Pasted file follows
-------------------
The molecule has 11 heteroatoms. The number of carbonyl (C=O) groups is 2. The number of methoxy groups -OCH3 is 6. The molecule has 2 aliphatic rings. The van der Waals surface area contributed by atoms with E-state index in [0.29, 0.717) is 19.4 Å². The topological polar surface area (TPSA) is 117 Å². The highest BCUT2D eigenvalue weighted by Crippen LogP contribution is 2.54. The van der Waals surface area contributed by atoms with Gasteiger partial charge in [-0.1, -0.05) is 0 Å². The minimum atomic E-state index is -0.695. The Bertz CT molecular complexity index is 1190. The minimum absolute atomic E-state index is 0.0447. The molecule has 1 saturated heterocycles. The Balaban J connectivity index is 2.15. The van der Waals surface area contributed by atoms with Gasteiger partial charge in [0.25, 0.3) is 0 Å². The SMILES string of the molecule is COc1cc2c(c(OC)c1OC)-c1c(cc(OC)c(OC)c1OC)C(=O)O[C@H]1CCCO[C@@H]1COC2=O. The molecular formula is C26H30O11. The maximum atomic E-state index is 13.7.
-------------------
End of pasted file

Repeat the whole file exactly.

The molecule has 11 heteroatoms. The number of carbonyl (C=O) groups is 2. The number of methoxy groups -OCH3 is 6. The molecule has 2 aliphatic rings. The van der Waals surface area contributed by atoms with E-state index in [0.29, 0.717) is 19.4 Å². The topological polar surface area (TPSA) is 117 Å². The highest BCUT2D eigenvalue weighted by Crippen LogP contribution is 2.54. The van der Waals surface area contributed by atoms with Gasteiger partial charge in [-0.1, -0.05) is 0 Å². The minimum atomic E-state index is -0.695. The Bertz CT molecular complexity index is 1190. The minimum absolute atomic E-state index is 0.0447. The molecule has 1 saturated heterocycles. The Balaban J connectivity index is 2.15. The van der Waals surface area contributed by atoms with Gasteiger partial charge in [0.25, 0.3) is 0 Å². The SMILES string of the molecule is COc1cc2c(c(OC)c1OC)-c1c(cc(OC)c(OC)c1OC)C(=O)O[C@H]1CCCO[C@@H]1COC2=O. The molecular formula is C26H30O11. The maximum atomic E-state index is 13.7.